Sure, your service provider is constantly updating their toolkit, knowledge and service options to help you, but 24/7 towing only goes so far. Sometimes, surrounding factors prevail. Sometimes, a broken down car is more trouble than you might’ve originally thought.

Making sure you’re not in a life-or-death situation is important, and knowing your 24/7 tow company’s boundaries is, too. Before assuming the best, prepare for the worst. Here are five things a lot of drivers don’t know about 24/7 towing:

One: Dead Zones are No-Go Zones

If your vehicle is slowing, and if a breakdown is inevitable, check your cellular service. A lot of interstate stretches are dead zones, service-wise. Don’t get stuck in one of these areas, because you won’t be able to contact a provider without a phone. While some emergencies can’t be avoided, others can be eyeballed. If you’re expecting to need a tow from lacking gas, check out early from the road. Find a gas station.

Two: Weight Limits Apply

While your provider will almost always lend a helping hand, your vehicle’s weight can impact recovery times. Understand your vehicle’s towing requirements, because recreational towing is often aligned with emergency towing. Check your vehicle’s manual, too, as it’ll give you an estimate on towing requirements. If these requirements are a tall order, your emergency provider might need a bigger truck—lengthening the time needed to get to you.

Three: You Have Free Tows

Often, 24/7 providers offer free towing services. That said, they often limit these services to twice or thrice, annually. While many providers will update stranded drivers on their “free tow count,” some may forget to mention the topic. Ask your provider about your number of free tows, and examine your payment options before getting a lift.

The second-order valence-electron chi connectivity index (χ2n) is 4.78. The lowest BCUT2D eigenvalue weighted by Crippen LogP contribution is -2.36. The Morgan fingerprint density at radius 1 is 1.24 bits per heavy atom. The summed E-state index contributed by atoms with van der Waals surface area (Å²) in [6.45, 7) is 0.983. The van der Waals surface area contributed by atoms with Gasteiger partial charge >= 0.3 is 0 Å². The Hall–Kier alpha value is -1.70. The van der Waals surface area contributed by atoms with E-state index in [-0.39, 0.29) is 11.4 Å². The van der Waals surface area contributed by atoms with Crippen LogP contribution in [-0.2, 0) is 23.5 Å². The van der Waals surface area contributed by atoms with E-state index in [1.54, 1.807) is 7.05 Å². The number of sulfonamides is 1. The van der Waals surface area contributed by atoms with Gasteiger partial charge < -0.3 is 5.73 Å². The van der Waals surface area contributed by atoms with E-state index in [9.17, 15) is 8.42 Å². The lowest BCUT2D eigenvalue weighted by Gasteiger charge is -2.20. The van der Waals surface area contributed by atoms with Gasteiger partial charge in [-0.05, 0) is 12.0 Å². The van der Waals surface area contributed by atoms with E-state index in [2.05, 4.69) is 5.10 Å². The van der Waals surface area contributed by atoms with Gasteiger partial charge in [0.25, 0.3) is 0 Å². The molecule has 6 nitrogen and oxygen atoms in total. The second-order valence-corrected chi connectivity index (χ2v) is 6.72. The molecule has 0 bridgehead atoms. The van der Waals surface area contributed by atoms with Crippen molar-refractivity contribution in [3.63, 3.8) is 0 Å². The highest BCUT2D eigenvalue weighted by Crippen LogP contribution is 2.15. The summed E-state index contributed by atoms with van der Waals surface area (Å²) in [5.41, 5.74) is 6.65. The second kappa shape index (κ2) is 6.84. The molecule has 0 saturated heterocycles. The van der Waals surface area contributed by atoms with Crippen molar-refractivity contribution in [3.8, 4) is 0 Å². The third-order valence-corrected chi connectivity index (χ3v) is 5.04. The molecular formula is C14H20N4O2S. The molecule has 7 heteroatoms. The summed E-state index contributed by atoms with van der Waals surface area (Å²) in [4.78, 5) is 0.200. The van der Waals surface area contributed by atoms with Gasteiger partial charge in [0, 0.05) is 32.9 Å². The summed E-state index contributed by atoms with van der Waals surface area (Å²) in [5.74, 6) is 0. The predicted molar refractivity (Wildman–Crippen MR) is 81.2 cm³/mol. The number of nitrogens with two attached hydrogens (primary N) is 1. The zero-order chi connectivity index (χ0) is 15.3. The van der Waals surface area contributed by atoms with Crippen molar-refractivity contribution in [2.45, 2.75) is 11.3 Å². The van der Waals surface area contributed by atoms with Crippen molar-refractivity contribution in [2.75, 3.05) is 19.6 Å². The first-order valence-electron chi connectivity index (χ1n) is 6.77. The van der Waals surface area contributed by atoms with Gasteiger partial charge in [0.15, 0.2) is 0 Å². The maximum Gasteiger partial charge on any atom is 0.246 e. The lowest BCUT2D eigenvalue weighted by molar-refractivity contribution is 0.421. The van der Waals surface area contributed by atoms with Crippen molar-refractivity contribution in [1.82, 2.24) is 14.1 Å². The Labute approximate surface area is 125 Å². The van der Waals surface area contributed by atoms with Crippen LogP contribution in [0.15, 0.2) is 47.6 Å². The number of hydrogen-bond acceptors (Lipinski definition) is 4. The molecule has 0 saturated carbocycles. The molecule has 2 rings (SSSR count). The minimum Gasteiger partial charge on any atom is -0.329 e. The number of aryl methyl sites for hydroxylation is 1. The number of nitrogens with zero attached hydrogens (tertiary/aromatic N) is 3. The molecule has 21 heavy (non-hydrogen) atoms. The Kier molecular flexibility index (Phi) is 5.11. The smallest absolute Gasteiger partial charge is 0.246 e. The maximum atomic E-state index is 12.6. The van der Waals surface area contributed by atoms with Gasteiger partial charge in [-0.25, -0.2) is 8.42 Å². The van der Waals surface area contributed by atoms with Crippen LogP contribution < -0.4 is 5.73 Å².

Four: Get the Valuables

It might seem like common knowledge, but you need to strip your vehicle of all valuables before getting a lift. Too many drivers assume they’ll be able to get their phone, wallet, or backpack from a vehicle’s interior after a towing job—only to forget it later at the garage. Assuming you can still get your door open, you should be keen on saving any electronics, too. If your vehicle is damaged, moisture and debris may enter your car—lowering their lifespan.

Five: Watch Out for Rain

Speaking of moisture, you should check your car for gaps before a towing job. If your vehicle is damaged, its interior might be exposed to harsh weather conditions in transit. Communicate with your provider about such potential damages. Often, 24/7 towing services are knowledgeable about the subject. If all else fails, and if you’re stuck in the realm of DIY solutions, trash bags are fantastic insulators.

Never be afraid to ask your provider about service options. Remember: They’re there to help. While you may be down and out, you certainly have towing options. Get yourself to a safe area, call your towing company’s 24/7 line and discuss safety, insurance and payment options.